Addressing audience members’ concerns
Updating pages and talking about what you’re doing is a good way to acknowledge that you care.
Adding other personal details to your site also demonstrates your thoughtfulness. Do patients frequently ask the same kinds of questions? You could address these concerns by creating a FAQ (frequently asked questions) page.
Your practice exists to serve patients. Answering their questions is one way to do that.
Making audience members feel seen
Answering patients’ questions lets patients be seen.
So does interacting with them in other ways. Adding a contact page to your website could be useful, and so could discussing different ways to contact your office, including calls, texts, email messages, and online chats and forms. Also, prominently display some contact information, such as your practice’s phone number, on each page of your website.
Does your practice management and electronic health record software give you options to send the occasional message? If so, consider using these features to talk about health-related matters and remind people that you’re available to answer questions and provide care.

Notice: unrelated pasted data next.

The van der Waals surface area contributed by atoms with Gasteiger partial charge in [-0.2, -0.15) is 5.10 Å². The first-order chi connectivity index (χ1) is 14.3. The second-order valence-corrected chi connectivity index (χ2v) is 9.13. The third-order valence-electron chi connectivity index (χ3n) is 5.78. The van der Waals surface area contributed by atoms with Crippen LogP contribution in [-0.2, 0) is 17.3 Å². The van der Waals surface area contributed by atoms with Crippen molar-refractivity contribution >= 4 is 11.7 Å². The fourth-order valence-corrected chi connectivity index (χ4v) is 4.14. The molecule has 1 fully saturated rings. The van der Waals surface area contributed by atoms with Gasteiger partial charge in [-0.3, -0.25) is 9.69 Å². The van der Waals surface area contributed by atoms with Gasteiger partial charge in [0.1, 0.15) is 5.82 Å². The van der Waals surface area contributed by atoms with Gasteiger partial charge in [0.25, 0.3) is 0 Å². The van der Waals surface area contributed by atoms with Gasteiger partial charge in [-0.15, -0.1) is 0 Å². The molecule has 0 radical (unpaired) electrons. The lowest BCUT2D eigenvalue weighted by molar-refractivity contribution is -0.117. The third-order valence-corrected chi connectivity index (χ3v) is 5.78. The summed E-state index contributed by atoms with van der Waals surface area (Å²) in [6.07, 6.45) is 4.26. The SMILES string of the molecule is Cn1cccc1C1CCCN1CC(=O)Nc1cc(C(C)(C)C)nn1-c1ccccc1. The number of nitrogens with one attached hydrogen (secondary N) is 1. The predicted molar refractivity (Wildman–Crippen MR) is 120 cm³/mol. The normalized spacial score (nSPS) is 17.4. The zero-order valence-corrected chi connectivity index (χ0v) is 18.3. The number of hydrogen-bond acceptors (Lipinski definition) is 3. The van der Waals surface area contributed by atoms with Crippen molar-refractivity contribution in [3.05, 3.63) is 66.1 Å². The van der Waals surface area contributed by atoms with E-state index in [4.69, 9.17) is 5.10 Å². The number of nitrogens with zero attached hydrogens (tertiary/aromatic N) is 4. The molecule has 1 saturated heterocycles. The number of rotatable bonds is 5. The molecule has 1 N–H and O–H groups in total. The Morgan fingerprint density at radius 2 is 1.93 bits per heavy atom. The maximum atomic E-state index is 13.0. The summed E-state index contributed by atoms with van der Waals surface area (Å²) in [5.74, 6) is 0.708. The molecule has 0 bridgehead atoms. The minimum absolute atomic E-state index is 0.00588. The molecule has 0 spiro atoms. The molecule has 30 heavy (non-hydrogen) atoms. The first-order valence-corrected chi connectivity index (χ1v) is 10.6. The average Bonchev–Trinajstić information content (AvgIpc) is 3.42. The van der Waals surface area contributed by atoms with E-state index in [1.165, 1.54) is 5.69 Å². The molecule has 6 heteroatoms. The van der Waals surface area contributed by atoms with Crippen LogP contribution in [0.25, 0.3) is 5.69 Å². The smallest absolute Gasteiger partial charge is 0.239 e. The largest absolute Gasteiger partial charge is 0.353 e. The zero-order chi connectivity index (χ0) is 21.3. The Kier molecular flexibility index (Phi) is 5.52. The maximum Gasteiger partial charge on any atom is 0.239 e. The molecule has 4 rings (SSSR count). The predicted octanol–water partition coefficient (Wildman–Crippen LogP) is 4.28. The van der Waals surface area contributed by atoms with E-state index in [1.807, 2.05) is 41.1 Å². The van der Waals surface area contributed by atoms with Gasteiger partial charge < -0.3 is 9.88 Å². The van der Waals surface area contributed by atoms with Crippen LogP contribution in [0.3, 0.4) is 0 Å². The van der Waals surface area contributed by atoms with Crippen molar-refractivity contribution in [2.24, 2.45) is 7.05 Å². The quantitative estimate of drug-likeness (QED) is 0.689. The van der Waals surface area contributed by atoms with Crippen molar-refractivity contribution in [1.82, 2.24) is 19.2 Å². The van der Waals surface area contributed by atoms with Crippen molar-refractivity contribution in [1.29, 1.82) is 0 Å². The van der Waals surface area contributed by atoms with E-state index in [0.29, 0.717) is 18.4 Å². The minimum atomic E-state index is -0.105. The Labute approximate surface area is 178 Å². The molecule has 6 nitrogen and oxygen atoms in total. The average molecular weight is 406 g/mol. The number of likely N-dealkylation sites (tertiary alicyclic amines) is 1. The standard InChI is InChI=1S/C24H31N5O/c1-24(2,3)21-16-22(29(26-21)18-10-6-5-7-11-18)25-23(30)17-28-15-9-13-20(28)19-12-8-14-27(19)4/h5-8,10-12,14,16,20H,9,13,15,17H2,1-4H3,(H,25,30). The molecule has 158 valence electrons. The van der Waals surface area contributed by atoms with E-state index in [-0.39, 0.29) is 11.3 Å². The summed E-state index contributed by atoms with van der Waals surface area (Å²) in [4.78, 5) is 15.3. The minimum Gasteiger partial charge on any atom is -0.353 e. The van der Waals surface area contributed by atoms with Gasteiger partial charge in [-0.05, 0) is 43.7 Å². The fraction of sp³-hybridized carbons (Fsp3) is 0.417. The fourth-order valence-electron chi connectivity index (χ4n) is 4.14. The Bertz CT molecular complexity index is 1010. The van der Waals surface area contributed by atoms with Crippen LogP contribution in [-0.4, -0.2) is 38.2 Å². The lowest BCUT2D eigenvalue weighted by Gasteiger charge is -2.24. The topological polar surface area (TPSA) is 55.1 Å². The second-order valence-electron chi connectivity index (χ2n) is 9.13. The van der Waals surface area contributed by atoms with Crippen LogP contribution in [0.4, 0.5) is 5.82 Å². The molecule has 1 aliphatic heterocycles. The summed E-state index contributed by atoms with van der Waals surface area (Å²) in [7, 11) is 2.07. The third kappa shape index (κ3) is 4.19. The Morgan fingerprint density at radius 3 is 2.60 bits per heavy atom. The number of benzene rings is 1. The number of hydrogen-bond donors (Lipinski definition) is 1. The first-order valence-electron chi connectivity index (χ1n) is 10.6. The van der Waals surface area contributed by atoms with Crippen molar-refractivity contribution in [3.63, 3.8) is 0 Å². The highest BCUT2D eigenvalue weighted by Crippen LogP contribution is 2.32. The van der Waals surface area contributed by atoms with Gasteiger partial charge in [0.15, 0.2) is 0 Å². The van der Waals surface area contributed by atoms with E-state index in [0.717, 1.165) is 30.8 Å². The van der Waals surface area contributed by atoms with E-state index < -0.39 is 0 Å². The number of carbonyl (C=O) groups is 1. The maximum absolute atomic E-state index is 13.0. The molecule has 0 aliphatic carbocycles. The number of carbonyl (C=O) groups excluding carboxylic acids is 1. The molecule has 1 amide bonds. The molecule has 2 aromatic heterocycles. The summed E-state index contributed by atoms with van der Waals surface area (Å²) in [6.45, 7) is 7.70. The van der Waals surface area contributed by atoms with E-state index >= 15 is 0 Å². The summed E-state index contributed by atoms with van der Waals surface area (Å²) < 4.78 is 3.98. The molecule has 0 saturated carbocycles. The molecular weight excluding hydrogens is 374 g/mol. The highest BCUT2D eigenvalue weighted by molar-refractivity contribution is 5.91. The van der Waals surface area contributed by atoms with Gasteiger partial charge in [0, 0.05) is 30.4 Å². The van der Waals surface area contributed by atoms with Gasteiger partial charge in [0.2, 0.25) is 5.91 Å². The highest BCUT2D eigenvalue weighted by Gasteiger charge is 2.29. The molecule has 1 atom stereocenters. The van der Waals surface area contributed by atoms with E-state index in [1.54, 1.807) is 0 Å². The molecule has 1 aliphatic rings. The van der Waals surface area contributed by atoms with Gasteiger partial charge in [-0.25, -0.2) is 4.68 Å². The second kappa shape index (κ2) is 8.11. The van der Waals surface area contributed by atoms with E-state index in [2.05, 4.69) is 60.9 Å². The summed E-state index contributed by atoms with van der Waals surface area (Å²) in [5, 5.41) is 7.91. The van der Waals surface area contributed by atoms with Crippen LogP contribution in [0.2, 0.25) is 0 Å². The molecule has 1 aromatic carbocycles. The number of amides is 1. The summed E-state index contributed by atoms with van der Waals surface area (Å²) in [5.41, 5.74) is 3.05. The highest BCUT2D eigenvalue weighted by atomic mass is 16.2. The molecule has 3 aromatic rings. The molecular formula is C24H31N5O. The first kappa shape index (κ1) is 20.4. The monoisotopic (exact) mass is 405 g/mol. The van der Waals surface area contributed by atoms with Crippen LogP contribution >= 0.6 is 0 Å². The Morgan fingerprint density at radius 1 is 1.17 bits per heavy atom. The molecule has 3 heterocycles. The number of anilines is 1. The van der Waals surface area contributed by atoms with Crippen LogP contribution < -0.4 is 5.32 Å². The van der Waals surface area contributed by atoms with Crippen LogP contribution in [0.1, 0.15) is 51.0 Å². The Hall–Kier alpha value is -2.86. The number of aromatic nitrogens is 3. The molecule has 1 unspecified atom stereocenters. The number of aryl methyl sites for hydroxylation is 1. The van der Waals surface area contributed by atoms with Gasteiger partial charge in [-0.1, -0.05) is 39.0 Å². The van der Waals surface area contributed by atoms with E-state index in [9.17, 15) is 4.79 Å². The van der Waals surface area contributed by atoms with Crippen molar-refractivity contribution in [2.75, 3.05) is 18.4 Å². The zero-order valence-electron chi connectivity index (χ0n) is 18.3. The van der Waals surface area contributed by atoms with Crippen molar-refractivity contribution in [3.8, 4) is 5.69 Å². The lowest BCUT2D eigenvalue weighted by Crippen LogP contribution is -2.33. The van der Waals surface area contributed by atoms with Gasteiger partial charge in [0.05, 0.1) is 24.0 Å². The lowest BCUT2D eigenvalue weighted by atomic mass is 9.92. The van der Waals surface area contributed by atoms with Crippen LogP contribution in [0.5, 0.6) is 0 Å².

How could you personalize your medical websites?
Personalization is important, then, but how could your medical practice do that on your website? You could consider
Creating user personas
By creating user personas, we’re imagining what the people interacting with our site are like.
We could think about personas by asking certain questions:
- Why have other patients visited us in the past?
- Why are people likely to visit us now and in the future?
- Where do the patients live, and how could your office help people in this geographical location?
- How old are your patients? You might want to consider adding different web pages that address the needs of students, workers, and retirees.